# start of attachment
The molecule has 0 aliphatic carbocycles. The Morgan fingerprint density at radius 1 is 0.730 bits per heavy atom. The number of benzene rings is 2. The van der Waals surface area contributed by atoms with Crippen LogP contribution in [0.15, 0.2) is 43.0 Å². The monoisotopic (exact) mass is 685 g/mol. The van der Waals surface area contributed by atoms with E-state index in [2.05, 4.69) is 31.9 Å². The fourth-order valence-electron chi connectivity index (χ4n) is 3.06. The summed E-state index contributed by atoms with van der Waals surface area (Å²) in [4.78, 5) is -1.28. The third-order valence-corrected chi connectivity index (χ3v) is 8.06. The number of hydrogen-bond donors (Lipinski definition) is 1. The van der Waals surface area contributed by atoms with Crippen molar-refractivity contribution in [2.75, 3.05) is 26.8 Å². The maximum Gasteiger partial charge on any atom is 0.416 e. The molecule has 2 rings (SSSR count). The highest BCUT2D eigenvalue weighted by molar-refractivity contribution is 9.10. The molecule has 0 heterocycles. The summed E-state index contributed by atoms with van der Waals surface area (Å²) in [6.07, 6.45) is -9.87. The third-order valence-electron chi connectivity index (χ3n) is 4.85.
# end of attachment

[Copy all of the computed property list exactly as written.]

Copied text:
The molecule has 0 aliphatic carbocycles. The Morgan fingerprint density at radius 1 is 0.730 bits per heavy atom. The number of benzene rings is 2. The van der Waals surface area contributed by atoms with Crippen LogP contribution in [0.15, 0.2) is 43.0 Å². The monoisotopic (exact) mass is 685 g/mol. The van der Waals surface area contributed by atoms with E-state index in [2.05, 4.69) is 31.9 Å². The fourth-order valence-electron chi connectivity index (χ4n) is 3.06. The summed E-state index contributed by atoms with van der Waals surface area (Å²) in [4.78, 5) is -1.28. The third-order valence-corrected chi connectivity index (χ3v) is 8.06. The number of hydrogen-bond donors (Lipinski definition) is 1. The van der Waals surface area contributed by atoms with Crippen molar-refractivity contribution in [2.75, 3.05) is 26.8 Å². The maximum Gasteiger partial charge on any atom is 0.416 e. The molecule has 2 rings (SSSR count). The highest BCUT2D eigenvalue weighted by molar-refractivity contribution is 9.10. The molecule has 0 heterocycles. The summed E-state index contributed by atoms with van der Waals surface area (Å²) in [6.07, 6.45) is -9.87. The third-order valence-electron chi connectivity index (χ3n) is 4.85.